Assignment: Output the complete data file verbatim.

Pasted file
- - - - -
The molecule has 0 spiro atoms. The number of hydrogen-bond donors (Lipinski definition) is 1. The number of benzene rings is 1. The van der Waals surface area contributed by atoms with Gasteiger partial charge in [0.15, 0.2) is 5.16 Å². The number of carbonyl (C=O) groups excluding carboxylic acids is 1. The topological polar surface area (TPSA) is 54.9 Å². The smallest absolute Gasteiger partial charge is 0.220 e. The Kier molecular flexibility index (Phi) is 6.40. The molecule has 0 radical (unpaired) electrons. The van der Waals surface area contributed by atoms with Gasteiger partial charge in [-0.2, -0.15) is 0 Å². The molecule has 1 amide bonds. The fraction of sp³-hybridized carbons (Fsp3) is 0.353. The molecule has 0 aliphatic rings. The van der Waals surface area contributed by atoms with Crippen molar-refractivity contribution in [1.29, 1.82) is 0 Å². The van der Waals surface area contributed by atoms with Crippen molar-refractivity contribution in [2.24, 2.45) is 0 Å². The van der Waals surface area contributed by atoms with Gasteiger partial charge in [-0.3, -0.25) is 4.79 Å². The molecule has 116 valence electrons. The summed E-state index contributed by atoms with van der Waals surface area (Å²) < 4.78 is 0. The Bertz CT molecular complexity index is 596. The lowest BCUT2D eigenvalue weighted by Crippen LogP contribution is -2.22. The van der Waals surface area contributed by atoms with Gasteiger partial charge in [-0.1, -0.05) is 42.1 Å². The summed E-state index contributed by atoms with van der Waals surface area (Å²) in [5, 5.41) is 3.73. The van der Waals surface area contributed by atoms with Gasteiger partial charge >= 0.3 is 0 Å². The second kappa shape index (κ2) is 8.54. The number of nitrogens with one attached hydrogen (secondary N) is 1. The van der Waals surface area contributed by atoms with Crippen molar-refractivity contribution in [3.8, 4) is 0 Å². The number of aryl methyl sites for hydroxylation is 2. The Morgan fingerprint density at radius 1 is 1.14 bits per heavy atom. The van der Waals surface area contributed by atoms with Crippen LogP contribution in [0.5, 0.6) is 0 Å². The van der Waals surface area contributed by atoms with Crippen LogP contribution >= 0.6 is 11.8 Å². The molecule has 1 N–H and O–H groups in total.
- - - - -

The molecule has 0 spiro atoms. The number of hydrogen-bond donors (Lipinski definition) is 1. The number of benzene rings is 1. The van der Waals surface area contributed by atoms with Gasteiger partial charge in [0.15, 0.2) is 5.16 Å². The number of carbonyl (C=O) groups excluding carboxylic acids is 1. The topological polar surface area (TPSA) is 54.9 Å². The smallest absolute Gasteiger partial charge is 0.220 e. The Kier molecular flexibility index (Phi) is 6.40. The molecule has 0 radical (unpaired) electrons. The van der Waals surface area contributed by atoms with Gasteiger partial charge in [-0.2, -0.15) is 0 Å². The molecule has 1 amide bonds. The fraction of sp³-hybridized carbons (Fsp3) is 0.353. The molecule has 0 aliphatic rings. The van der Waals surface area contributed by atoms with Crippen molar-refractivity contribution in [1.29, 1.82) is 0 Å². The van der Waals surface area contributed by atoms with Crippen molar-refractivity contribution in [2.24, 2.45) is 0 Å². The van der Waals surface area contributed by atoms with Gasteiger partial charge in [-0.3, -0.25) is 4.79 Å². The molecule has 116 valence electrons. The summed E-state index contributed by atoms with van der Waals surface area (Å²) < 4.78 is 0. The Bertz CT molecular complexity index is 596. The lowest BCUT2D eigenvalue weighted by Crippen LogP contribution is -2.22. The van der Waals surface area contributed by atoms with Gasteiger partial charge in [-0.1, -0.05) is 42.1 Å². The summed E-state index contributed by atoms with van der Waals surface area (Å²) in [5, 5.41) is 3.73. The van der Waals surface area contributed by atoms with Gasteiger partial charge >= 0.3 is 0 Å². The second kappa shape index (κ2) is 8.54. The number of nitrogens with one attached hydrogen (secondary N) is 1. The van der Waals surface area contributed by atoms with Crippen molar-refractivity contribution in [3.8, 4) is 0 Å². The number of aryl methyl sites for hydroxylation is 2. The Morgan fingerprint density at radius 1 is 1.14 bits per heavy atom. The van der Waals surface area contributed by atoms with Crippen LogP contribution in [0.5, 0.6) is 0 Å². The van der Waals surface area contributed by atoms with Crippen LogP contribution >= 0.6 is 11.8 Å². The molecule has 1 N–H and O–H groups in total.